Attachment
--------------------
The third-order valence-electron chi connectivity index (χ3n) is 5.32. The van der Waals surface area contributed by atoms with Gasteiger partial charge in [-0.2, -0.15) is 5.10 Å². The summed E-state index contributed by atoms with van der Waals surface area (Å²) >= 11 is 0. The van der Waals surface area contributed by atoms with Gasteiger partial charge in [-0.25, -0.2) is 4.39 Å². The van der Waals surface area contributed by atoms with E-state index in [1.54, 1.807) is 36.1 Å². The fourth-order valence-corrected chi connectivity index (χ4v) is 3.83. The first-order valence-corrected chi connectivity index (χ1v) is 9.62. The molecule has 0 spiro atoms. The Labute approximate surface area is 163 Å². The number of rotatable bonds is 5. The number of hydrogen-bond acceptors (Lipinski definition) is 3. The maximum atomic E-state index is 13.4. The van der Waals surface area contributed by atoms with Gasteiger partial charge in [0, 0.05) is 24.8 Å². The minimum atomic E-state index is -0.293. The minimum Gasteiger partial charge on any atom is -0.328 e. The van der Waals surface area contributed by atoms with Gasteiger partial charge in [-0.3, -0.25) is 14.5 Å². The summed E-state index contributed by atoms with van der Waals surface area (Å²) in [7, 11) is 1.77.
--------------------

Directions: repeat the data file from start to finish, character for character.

The third-order valence-electron chi connectivity index (χ3n) is 5.32. The van der Waals surface area contributed by atoms with Gasteiger partial charge in [-0.2, -0.15) is 5.10 Å². The summed E-state index contributed by atoms with van der Waals surface area (Å²) >= 11 is 0. The van der Waals surface area contributed by atoms with Gasteiger partial charge in [-0.25, -0.2) is 4.39 Å². The van der Waals surface area contributed by atoms with E-state index in [1.54, 1.807) is 36.1 Å². The fourth-order valence-corrected chi connectivity index (χ4v) is 3.83. The first-order valence-corrected chi connectivity index (χ1v) is 9.62. The molecule has 0 spiro atoms. The Labute approximate surface area is 163 Å². The number of rotatable bonds is 5. The number of hydrogen-bond acceptors (Lipinski definition) is 3. The maximum atomic E-state index is 13.4. The van der Waals surface area contributed by atoms with Gasteiger partial charge in [0, 0.05) is 24.8 Å². The minimum atomic E-state index is -0.293. The minimum Gasteiger partial charge on any atom is -0.328 e. The van der Waals surface area contributed by atoms with Gasteiger partial charge in [-0.3, -0.25) is 14.5 Å². The summed E-state index contributed by atoms with van der Waals surface area (Å²) in [7, 11) is 1.77.